Professional Coin Grading Service (PCGS) announced today that it is developing a full suite of attractive labels for 2016 coins commemorating classic designs by the U.S. Mint, featuring .9999 24-karat gold coins in the original size of the Winged Liberty dime, Standing Liberty quarter dollar, and Walking Liberty half dollar.
The Winged Liberty dime, designed by Adolph A. Weinman, includes an image of Liberty that often is mistaken for the Mercury, the Roman god, which is why the denomination is often called the Mercury dime. The gold issue of this coin will contain “AU,” symbol for gold, on the reverse. It will weigh 1/10 ounce.
The Walking Liberty half dollar will contain the inscriptions AU, 24 K, and ½ ounce.
Mark Stephenson, newly appointed Vice President and Director of Bulk Services, said the commemoratives will appeal to both dealer and collector alike. “PCGS is already developing a full suite of attractive labels for these coins that both dealers and collectors will love.”
The New Year will also mark two other important numismatic anniversaries, he added. “It will be the 30th anniversary of the American Silver Eagle bullion coins and the 30th anniversary for PCGS in 2016.
“We intend to commemorate both occasions in a classic way that will excite the hobby,” Stephenson stated in a news release. “PCGS’ innovative label designs and secure holder paired with the beautiful American Silver Eagle make a great combination.”
Stephenson is correct about the appeal of these classic coins cast in pure gold. As a former member of the Citizen’s Coinage Advisory Committee, I can attest that several on the panel rallied for these commemoratives.
My advice was to add the rarest mint marks to the 1916 series: the 1916-D for the dime (original mintage 264,000), the 1916-P for the quarter (52,000), and the 1916-S for the half dollar (508,000). But that involved complex manufacturing considerations involving government regulations for production at three mints and hence was scuttled.
While several of the CCAC members praised the proposed new gold products when they were introduced to the panel, there also was some talk about the rationale of commemorating coins rather than people or occasions. That also was the case with the 2014 gold Kennedy coin, celebrating 50 years of the issue.
I just never liked that Kennedy gold coin, primarily because I collect halves and had to put up for years with gold-plated 1964 silver coins. (I still find them on occasion in rolls.)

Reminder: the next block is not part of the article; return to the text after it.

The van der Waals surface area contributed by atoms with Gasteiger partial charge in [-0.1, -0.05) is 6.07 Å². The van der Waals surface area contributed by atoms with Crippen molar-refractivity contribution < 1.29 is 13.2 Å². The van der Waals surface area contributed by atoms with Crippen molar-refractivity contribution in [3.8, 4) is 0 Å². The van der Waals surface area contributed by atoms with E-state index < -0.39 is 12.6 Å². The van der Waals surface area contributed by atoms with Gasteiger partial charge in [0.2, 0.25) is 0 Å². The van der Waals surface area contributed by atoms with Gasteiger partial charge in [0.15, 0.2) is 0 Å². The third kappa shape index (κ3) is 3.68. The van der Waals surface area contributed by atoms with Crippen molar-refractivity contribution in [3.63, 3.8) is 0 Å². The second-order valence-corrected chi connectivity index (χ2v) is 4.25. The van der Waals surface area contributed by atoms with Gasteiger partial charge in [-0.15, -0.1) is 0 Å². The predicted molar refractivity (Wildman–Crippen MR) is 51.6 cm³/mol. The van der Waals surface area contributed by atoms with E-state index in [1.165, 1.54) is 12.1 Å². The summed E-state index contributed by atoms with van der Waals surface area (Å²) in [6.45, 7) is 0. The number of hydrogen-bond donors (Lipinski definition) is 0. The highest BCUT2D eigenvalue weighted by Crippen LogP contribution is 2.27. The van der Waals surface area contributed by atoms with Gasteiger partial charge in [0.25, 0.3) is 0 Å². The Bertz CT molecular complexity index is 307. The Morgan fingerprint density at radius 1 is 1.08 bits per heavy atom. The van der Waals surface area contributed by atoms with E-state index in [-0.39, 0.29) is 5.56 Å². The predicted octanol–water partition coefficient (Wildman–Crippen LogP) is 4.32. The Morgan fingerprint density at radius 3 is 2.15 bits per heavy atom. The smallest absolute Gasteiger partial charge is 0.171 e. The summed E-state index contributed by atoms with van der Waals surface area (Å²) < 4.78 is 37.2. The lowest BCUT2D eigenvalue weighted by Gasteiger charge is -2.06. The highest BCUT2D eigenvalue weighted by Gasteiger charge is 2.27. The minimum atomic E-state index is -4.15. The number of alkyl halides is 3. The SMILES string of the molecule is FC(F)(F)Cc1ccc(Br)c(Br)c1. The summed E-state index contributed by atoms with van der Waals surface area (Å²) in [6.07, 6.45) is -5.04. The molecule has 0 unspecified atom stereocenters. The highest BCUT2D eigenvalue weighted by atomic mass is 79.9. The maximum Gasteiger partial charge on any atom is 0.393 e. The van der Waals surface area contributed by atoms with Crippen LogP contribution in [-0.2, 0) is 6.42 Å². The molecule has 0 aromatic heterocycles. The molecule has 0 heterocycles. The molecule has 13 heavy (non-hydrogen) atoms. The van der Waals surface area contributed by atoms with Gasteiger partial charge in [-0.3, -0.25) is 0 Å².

In the PCGS release, Stephenson said that “2016 is looking like it will be a bounce back year for modern coins.” I suppose there is plenty to criticize and praise about 2015 US Mint products, which also featured one of the most attractive modern coins ever minted, the $100 American Liberty High Relief Gold Issue.
The obverse features a clean design by Justin Kunz (sculpted by Phebe Hemphill).
The reverse eagle, designed by Paul C. Balin and sculpted by Don Everhart, rivals anything by Gobrecht or Saint Gaudens.
Former CCAC Chairman Gary Marks was responsible for resurrecting this reverse design originally presented as a prospect for the 2015-W $5 U.S. Marshals 225th Anniversary Gold Coin. Marks also was an articulate spokesperson for the value of beautiful modern designs rather than continually celebrating the past.
I tend to agree with that.
In an interview for this post, Marks shared his artistic viewpoint. “Just as the classic designs provided elegant representations of America that were both relevant for their time and also timeless, so modern designs should ideally do the same,” he said. “I am heartened to see both the 2015 High Relief and 2016 commemorative designs begin to articulate designs that meet that standard.”
Let’s address that standard in association with the PCGS announcement about labels for the classic gold coins. First, our compliments to Mark Stephenson for being an advocate for coins and professional encapsulation that excites hobbyists. He knows customer relations as well as anyone in the country. We’re sure he will help select a series of labels that do justice to the classic gold coins mentioned in his release.
My advice is to go simple and clean. For instance, resist using a gold label that will distract from the gold coins. (The PCGS Secure label is gold enough and also takes up room on the label.) Also, don’t feel obliged to add art work as was done with some labels of the PCGS Gold Buffalo coins, like this one:
Remember that hobbyists are interested in the coins. If the coins are masterpieces that will reinvigorate the modern coin market, as Stephenson predicts, let them shine, literally, with pure gold.
My two cents. (And thank heavens the U.S. Mint missed the sesquicentennial of that coin in 2014.)